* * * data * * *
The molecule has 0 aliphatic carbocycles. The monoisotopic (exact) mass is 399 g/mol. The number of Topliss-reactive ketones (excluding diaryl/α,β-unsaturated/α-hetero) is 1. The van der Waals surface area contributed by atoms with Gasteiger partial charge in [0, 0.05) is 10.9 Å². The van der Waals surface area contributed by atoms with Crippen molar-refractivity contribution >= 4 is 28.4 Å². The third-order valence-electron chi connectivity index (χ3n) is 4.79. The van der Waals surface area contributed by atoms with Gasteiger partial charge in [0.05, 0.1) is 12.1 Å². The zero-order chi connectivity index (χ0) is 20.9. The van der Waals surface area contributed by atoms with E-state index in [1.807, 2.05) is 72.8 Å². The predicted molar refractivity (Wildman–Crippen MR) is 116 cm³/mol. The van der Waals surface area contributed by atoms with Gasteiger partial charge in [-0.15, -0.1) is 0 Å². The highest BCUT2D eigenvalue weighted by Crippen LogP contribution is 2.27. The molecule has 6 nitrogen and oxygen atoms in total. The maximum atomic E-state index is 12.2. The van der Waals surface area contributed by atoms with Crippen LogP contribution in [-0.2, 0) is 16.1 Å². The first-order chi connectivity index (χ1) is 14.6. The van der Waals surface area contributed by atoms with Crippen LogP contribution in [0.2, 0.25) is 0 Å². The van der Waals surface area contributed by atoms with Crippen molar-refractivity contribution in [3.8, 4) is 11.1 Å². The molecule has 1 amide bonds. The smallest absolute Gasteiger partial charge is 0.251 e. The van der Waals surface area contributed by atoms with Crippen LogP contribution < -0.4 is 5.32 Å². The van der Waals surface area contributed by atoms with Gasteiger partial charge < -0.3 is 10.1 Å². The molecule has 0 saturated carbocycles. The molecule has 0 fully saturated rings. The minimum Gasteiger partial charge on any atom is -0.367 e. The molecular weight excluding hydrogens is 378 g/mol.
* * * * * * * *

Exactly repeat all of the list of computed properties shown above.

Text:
The molecule has 0 aliphatic carbocycles. The monoisotopic (exact) mass is 399 g/mol. The number of Topliss-reactive ketones (excluding diaryl/α,β-unsaturated/α-hetero) is 1. The van der Waals surface area contributed by atoms with Gasteiger partial charge in [0, 0.05) is 10.9 Å². The van der Waals surface area contributed by atoms with Crippen molar-refractivity contribution >= 4 is 28.4 Å². The third-order valence-electron chi connectivity index (χ3n) is 4.79. The van der Waals surface area contributed by atoms with Gasteiger partial charge in [0.05, 0.1) is 12.1 Å². The zero-order chi connectivity index (χ0) is 20.9. The van der Waals surface area contributed by atoms with E-state index in [1.807, 2.05) is 72.8 Å². The predicted molar refractivity (Wildman–Crippen MR) is 116 cm³/mol. The van der Waals surface area contributed by atoms with Gasteiger partial charge in [-0.15, -0.1) is 0 Å². The highest BCUT2D eigenvalue weighted by Crippen LogP contribution is 2.27. The molecule has 6 nitrogen and oxygen atoms in total. The maximum atomic E-state index is 12.2. The van der Waals surface area contributed by atoms with Crippen LogP contribution in [-0.2, 0) is 16.1 Å². The first-order chi connectivity index (χ1) is 14.6. The van der Waals surface area contributed by atoms with Crippen LogP contribution in [0.2, 0.25) is 0 Å². The van der Waals surface area contributed by atoms with Crippen molar-refractivity contribution in [3.8, 4) is 11.1 Å². The molecule has 1 amide bonds. The smallest absolute Gasteiger partial charge is 0.251 e. The van der Waals surface area contributed by atoms with Crippen LogP contribution < -0.4 is 5.32 Å². The van der Waals surface area contributed by atoms with Gasteiger partial charge < -0.3 is 10.1 Å². The molecule has 0 saturated carbocycles. The molecule has 0 fully saturated rings. The minimum Gasteiger partial charge on any atom is -0.367 e. The molecular weight excluding hydrogens is 378 g/mol.